Does anyone other than you ever fly your aircraft? Even for short post-maintenance or ferry flights? If so, and if you hold title individually, then you can be held 100% personally liable for any accident involving your aircraft. The accident might not be covered by insurance, or the damages could exceed your policy limits, putting your home and other personal assets at risk.
The best protection for these risks is to hold title in an aircraft Limited Liability Company. While an LLC won’t shield you from liability when you personally are the Pilot in Command, it will limit your liability when others are flying your aircraft.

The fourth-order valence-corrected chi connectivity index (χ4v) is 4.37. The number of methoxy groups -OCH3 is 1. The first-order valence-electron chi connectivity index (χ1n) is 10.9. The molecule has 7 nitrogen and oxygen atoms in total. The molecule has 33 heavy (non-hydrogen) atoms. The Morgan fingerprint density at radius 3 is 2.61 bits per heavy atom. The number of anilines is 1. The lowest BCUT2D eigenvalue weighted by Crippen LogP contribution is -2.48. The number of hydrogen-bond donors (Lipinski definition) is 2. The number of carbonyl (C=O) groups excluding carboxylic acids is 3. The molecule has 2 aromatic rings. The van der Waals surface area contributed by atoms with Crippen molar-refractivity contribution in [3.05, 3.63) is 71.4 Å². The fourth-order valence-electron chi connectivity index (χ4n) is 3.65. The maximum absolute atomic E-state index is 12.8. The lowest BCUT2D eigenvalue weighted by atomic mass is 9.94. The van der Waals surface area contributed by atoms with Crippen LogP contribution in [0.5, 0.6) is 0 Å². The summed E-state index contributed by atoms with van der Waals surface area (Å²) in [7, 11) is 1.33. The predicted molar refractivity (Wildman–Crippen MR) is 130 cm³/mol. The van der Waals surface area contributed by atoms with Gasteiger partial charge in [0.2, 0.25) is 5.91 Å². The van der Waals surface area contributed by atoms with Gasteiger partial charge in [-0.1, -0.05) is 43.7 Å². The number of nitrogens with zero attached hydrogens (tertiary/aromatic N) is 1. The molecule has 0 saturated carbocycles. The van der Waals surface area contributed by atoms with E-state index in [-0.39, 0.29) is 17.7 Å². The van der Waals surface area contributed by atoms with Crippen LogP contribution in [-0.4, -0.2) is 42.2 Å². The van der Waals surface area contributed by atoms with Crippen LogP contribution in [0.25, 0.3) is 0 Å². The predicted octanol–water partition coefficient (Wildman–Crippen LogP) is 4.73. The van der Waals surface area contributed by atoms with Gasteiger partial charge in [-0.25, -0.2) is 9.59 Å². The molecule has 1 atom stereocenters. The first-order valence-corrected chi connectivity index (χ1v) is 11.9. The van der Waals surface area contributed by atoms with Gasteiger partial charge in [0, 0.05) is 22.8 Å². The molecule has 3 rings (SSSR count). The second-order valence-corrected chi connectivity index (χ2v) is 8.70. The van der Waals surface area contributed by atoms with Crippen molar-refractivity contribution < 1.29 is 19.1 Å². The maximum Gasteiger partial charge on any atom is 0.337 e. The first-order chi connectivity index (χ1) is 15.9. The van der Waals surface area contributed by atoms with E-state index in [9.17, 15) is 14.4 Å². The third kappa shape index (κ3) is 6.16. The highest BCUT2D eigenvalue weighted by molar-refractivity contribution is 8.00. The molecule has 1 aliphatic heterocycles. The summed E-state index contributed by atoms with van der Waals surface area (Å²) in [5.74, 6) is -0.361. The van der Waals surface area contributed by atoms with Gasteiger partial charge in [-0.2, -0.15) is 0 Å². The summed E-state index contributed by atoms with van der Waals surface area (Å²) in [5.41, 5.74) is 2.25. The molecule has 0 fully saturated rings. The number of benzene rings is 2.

An essential element of holding title is to establish that the LLC is only providing the aircraft to you (and/or others) in what is called a “dry lease”. In the eyes of the FAA, the term “dry” has nothing to do with fuel, but instead refers a lease without any pilot services provided. All pilot services must be provided by (or paid for by) the lessee who is leasing the aircraft from the LLC. The dry lease must specify that the lessee (usually the LLC member or their other business entities) is in “Operational Control” of the aircraft as defined in 14 C.F.R. §1.1. If the aircraft is transferred to an LLC without a proper dry lease in place, the FAA can allege that the aircraft is a flight company department, aka an illegal charter that is required to operate under Part 135. The General Aviation Law Firm, P.C. understands all aspects of LLC formation and drafting of proper dry leases to keep our clients in Part 91 and out of Part 135.